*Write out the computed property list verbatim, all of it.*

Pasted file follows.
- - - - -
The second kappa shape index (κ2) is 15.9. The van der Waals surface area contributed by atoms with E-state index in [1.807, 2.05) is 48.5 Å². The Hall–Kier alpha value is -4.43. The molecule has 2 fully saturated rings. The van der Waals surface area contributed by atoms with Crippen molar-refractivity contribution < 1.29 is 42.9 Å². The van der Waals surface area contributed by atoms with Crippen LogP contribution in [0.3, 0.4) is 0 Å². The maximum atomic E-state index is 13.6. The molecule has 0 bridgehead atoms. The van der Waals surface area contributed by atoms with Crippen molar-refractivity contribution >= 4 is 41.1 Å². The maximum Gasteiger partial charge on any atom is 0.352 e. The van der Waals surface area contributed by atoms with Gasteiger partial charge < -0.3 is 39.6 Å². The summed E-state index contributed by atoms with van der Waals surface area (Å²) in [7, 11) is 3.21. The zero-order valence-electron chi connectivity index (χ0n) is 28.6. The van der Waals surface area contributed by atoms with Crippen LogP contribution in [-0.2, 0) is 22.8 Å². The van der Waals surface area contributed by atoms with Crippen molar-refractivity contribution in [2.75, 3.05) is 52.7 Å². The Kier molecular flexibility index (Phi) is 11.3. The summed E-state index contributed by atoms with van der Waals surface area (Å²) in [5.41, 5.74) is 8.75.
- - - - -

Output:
The second kappa shape index (κ2) is 15.9. The van der Waals surface area contributed by atoms with E-state index in [1.807, 2.05) is 48.5 Å². The Hall–Kier alpha value is -4.43. The molecule has 2 fully saturated rings. The van der Waals surface area contributed by atoms with Crippen molar-refractivity contribution < 1.29 is 42.9 Å². The van der Waals surface area contributed by atoms with Crippen LogP contribution in [0.3, 0.4) is 0 Å². The maximum atomic E-state index is 13.6. The molecule has 0 bridgehead atoms. The van der Waals surface area contributed by atoms with Crippen molar-refractivity contribution >= 4 is 41.1 Å². The maximum Gasteiger partial charge on any atom is 0.352 e. The van der Waals surface area contributed by atoms with Gasteiger partial charge < -0.3 is 39.6 Å². The summed E-state index contributed by atoms with van der Waals surface area (Å²) in [7, 11) is 3.21. The zero-order valence-electron chi connectivity index (χ0n) is 28.6. The van der Waals surface area contributed by atoms with Crippen LogP contribution in [-0.2, 0) is 22.8 Å². The van der Waals surface area contributed by atoms with Crippen molar-refractivity contribution in [2.75, 3.05) is 52.7 Å². The Kier molecular flexibility index (Phi) is 11.3. The summed E-state index contributed by atoms with van der Waals surface area (Å²) in [5.41, 5.74) is 8.75.